Last April 4, five of us trainees along with our facilitator walked and went around the city of Iloilo, Philippines, as part of a “challenge” for our CTP discussion on Learning How to See Again. The objective was for us to revisit places that we actually encounter almost daily, but take for granted.
The city of Iloilo is marked with different sculptures/monuments that showcase the province’s rich history. These monuments are placed in honor of the efforts of our fellow Filipinos in times of war, to showcase and to preserve the superstitions of our ancestors, and to remind us Ilonggos, of what our province once was. Though we pass through these landmarks, considering them only as “tourist spots” and never truly understanding its purpose, we fail to see the culture it is trying to portray and that culture is our very own. When looking at these pieces of art with a deeper curiosity, we may not only see of what the Illonggo people once were but also of the culture we have carried with us from those times.
First off, we visited the Donato M. Pison Monument, which is actually a chimney that was once part of a muscovado sugar factory in the area. To most of us, the area is simply known as a roundabout. I later learned that the structure was actually a monument to the great patriarch of the Pison family, Donato M. Pison, who owned a great part of the estate of that area, and who started his fortune with a sugarcane mill.
For our next stop, we visited Punong Hangaway (head warrior), a sculpture of Datu Paiburong, who, legend says, was the first ruler of Iloilo.
Third, we visited the Casa Real or the Old Provincial Capitol of Iloilo and Iloilo City Hall, to look at the exhibits, most especially for the Dinagyang Festival, which is one of the largest and most awaited festivals in Iloilo. The festival, similar to other feasts being celebrated in the time of January, is a celebration and thanksgiving to the Child Jesus.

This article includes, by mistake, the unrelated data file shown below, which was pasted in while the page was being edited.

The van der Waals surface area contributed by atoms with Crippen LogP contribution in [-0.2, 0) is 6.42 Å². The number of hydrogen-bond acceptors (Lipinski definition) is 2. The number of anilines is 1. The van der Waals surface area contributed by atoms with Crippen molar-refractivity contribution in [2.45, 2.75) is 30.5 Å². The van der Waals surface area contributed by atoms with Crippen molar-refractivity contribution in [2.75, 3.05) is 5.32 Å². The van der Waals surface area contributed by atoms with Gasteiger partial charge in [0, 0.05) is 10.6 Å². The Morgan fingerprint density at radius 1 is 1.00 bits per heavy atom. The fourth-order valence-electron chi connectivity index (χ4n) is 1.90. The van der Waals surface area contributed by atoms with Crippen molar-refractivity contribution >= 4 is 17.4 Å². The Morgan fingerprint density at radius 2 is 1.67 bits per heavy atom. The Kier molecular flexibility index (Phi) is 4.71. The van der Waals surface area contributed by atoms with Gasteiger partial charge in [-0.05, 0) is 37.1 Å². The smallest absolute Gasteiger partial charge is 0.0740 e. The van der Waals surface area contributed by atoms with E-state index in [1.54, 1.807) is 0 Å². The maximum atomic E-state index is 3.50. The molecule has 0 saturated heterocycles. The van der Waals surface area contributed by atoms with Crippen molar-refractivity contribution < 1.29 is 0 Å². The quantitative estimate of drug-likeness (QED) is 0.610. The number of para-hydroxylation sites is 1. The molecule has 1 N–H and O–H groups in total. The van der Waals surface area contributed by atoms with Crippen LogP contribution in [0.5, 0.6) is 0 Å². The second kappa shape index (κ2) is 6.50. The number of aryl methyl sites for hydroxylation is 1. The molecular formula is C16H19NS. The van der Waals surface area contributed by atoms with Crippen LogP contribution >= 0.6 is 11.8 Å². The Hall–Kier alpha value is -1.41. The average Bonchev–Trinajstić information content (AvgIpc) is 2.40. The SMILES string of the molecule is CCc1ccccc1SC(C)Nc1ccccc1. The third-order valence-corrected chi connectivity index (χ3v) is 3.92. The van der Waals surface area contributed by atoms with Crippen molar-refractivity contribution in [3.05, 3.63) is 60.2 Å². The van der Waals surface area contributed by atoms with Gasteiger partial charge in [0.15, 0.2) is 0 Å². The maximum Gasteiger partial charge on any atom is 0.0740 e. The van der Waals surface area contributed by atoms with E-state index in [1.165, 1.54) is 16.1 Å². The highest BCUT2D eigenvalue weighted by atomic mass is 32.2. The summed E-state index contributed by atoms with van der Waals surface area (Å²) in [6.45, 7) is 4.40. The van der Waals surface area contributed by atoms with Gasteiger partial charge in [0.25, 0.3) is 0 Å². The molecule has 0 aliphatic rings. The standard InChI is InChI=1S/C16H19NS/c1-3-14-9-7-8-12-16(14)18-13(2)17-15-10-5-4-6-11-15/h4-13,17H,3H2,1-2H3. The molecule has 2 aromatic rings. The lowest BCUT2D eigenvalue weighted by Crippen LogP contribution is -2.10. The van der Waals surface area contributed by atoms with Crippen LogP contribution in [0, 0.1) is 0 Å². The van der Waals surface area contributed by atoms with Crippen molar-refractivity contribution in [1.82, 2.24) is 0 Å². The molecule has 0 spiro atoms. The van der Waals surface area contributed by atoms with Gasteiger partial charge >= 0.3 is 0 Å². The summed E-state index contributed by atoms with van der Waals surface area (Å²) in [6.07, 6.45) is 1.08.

Festivals are important in the preservation of a province’s culture and it also reminds us of our history and heritage. Dinagyang is not only present to bring relief to the people through the celebration itself, which involves a lot of dancing, and a lot of food, but also to spark a better understanding of our own culture. Exhibits in the city hall show how festive Dinagyang can be and when you visit the highest floor of the city hall you can see the entire city and you can just imagine the festivities going around during Dinagyang season.
After the exhibit at the City Hall, we proceeded to the Plaza Libertad, where the flag of the Philippine Republic was first raised after the last colonizers surrendered as Iloilo was its last capital in the Philippines in the 19th century. Lastly, we visited the UP Visayas Cinemathque, a small scale movie theater, that showcases Hollywood classics.
We all live in this world, some privileged to see what’s around us, some not. As we see art, as we feel cultures and experience cultures, we should realize it’s true importance. Every day, we may pass by structures and not really think about what they actually mean and symbolize. But that’s really the beauty of it. Because art and culture surround us, there’s really so much for us to see and understand. We just have to open our eyes and our hearts to them.
Written by Sara Abuelhawa and Frances Lorraine Teodosio, members of the World Youth Alliance Iloilo Chapter.